X hits on this document





3 / 28

The Gulf and Scituate Harbor Watersheds


The public process involved in creating this chapter included two steps, 1) an assessment of the Gulf and Scituate Harbor watersheds and 2) the development of a Five Year Action Plan. The assessment involved extensive literature review and interviews with stakeholders. Based on this process, information and a list of recommended actions were presented to the public at two public forums for additional input and priority ranking. These recommended actions are listed at the end of the discussion of each goal Based on the input and votes of those who attended the public forum, some of these recommendations were included in the Five Year Action Plan at the end of this chapter. Thus, this chapter consists of two parts; The Assessment and the Five Year Action. Please refer to Appendix A for a detailed description of the public process.


1.Watershed Characteristics

Table 1-1. The Gulf and Scituate Harbor Watersheds Characteristics

Land Area Primary Municipalities Protected Open Space Limited Open Space

23 Square Miles Cohasset, Scituate 4101 Acres (27.7%) 444 acres (3.0%)

NHESP Priority Habitat for Rare Species Top three land uses # of NPDES Permits-3 Most Impaired Waterbodies

1665 acres (11.2%) 51% Forest; 33%Residential; 4.8% Salt Marsh # of Dams-7

Little Harbor, Cohasset Harbor Musquaschcut Pond, Scituate Harbor, Aaron River

1.1 History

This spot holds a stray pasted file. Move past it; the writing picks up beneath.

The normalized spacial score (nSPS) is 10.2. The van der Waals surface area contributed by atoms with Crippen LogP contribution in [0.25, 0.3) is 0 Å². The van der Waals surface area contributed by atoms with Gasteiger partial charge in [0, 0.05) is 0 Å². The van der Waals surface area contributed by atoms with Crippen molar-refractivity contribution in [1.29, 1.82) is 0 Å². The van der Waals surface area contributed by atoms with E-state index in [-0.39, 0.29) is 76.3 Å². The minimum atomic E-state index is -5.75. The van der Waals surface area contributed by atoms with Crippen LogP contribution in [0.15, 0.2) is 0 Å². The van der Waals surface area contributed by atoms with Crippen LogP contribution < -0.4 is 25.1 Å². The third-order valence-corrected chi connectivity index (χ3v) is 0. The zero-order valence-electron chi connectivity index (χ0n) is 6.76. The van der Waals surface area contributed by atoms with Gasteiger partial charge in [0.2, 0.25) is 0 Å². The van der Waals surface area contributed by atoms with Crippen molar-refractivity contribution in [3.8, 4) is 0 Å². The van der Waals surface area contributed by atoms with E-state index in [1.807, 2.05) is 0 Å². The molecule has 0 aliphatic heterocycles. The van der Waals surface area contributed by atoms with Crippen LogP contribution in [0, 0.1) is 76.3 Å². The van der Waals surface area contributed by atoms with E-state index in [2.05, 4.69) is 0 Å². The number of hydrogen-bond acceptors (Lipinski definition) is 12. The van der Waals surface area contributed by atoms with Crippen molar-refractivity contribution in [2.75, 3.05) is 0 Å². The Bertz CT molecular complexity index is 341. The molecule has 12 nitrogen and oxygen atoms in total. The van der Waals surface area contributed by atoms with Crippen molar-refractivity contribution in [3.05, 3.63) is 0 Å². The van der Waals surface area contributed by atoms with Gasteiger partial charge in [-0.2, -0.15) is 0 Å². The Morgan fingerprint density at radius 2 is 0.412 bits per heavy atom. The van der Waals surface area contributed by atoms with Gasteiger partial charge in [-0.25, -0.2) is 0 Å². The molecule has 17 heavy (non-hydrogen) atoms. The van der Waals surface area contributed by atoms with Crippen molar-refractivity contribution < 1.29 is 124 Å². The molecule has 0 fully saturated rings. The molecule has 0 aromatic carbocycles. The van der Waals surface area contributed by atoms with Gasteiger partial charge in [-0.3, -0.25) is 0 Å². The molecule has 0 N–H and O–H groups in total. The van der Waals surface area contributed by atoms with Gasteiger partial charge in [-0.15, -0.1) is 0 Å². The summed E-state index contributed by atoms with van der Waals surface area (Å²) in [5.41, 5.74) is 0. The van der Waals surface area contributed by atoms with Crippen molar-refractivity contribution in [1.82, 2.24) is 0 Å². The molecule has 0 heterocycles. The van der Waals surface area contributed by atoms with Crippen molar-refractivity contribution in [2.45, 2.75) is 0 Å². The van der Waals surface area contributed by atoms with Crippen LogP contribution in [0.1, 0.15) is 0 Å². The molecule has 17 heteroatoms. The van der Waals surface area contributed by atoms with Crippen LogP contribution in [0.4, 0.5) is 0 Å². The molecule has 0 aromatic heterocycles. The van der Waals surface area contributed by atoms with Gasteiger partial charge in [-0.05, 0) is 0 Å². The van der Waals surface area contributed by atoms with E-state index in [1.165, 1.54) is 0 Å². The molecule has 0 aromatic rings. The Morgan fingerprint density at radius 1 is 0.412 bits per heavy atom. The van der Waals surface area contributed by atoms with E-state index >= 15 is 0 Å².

Cohasset and Scituate are both coastal suburban resort towns south of Boston on Massachusetts Bay. Cohasset is located on rocky coastal lowlands with numerous small bay and adjacent uplands. Cohasset was originally used as haylands and pasture by the town of Hingham. Colonial industries include shipyards, fishing, and gristmills. Off-shore fishing became more prominent in the late 17th century as a profusion of mills blocked fish stream routes. A major cornmill was located at the mouth of the Gulf River and the production of salt in saltworks took place along the coast in the 1800s. Transportation during the early 19th century was through a system of packet boats with regular runs to Boston. With the decline in shipping, small shoe shops and the mossing industry provided employment until the situation improved with the construction of the Cohasset and Duxbury Railroad which provided easy exchange with Boston. Currently, Cohasset is home to a large and growing number of commuters, but there is little commercial development.

South Coastal Watershed Action Plan 9/12/2006 Watershed Action Alliance


Document info
Document views84
Page views84
Page last viewedTue Jan 17 09:46:51 UTC 2017